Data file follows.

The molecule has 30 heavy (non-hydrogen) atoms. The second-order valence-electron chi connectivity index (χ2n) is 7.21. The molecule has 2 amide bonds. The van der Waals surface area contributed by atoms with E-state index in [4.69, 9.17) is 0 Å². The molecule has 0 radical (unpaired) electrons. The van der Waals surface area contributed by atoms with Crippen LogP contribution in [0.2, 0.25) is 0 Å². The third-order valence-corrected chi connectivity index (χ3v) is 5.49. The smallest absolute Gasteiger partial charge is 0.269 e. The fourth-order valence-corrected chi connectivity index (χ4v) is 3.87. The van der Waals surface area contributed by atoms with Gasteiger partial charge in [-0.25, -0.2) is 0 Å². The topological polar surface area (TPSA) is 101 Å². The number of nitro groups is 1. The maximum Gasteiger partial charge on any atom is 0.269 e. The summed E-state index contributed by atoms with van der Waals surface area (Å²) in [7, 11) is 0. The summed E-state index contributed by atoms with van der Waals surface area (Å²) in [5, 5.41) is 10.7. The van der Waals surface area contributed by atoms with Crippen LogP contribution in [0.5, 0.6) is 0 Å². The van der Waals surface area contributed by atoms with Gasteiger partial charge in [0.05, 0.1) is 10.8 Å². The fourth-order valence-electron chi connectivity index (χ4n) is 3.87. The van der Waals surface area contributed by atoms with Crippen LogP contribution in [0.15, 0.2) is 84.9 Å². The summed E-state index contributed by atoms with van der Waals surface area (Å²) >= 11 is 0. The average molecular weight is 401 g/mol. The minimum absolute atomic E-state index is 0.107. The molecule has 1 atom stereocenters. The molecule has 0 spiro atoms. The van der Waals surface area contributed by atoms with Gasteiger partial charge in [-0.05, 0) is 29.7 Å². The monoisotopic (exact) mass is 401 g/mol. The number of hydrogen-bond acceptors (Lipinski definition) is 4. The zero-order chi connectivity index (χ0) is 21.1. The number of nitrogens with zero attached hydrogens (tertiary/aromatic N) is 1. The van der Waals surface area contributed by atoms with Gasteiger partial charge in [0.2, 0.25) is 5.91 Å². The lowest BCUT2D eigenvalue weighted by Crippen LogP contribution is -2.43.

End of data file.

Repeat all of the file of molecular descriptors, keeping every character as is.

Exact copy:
The molecule has 30 heavy (non-hydrogen) atoms. The second-order valence-electron chi connectivity index (χ2n) is 7.21. The molecule has 2 amide bonds. The van der Waals surface area contributed by atoms with E-state index in [4.69, 9.17) is 0 Å². The molecule has 0 radical (unpaired) electrons. The van der Waals surface area contributed by atoms with Crippen LogP contribution in [0.2, 0.25) is 0 Å². The third-order valence-corrected chi connectivity index (χ3v) is 5.49. The smallest absolute Gasteiger partial charge is 0.269 e. The fourth-order valence-corrected chi connectivity index (χ4v) is 3.87. The van der Waals surface area contributed by atoms with Gasteiger partial charge in [-0.25, -0.2) is 0 Å². The topological polar surface area (TPSA) is 101 Å². The number of nitro groups is 1. The maximum Gasteiger partial charge on any atom is 0.269 e. The summed E-state index contributed by atoms with van der Waals surface area (Å²) in [7, 11) is 0. The summed E-state index contributed by atoms with van der Waals surface area (Å²) in [5, 5.41) is 10.7. The van der Waals surface area contributed by atoms with Crippen LogP contribution in [0.5, 0.6) is 0 Å². The van der Waals surface area contributed by atoms with Gasteiger partial charge in [0.05, 0.1) is 10.8 Å². The fourth-order valence-electron chi connectivity index (χ4n) is 3.87. The van der Waals surface area contributed by atoms with Crippen LogP contribution in [0.15, 0.2) is 84.9 Å². The summed E-state index contributed by atoms with van der Waals surface area (Å²) >= 11 is 0. The average molecular weight is 401 g/mol. The minimum absolute atomic E-state index is 0.107. The molecule has 1 atom stereocenters. The molecule has 0 spiro atoms. The van der Waals surface area contributed by atoms with Gasteiger partial charge in [-0.05, 0) is 29.7 Å². The monoisotopic (exact) mass is 401 g/mol. The number of hydrogen-bond acceptors (Lipinski definition) is 4. The zero-order chi connectivity index (χ0) is 21.1. The number of nitrogens with zero attached hydrogens (tertiary/aromatic N) is 1. The van der Waals surface area contributed by atoms with Gasteiger partial charge in [0.2, 0.25) is 5.91 Å². The lowest BCUT2D eigenvalue weighted by Crippen LogP contribution is -2.43.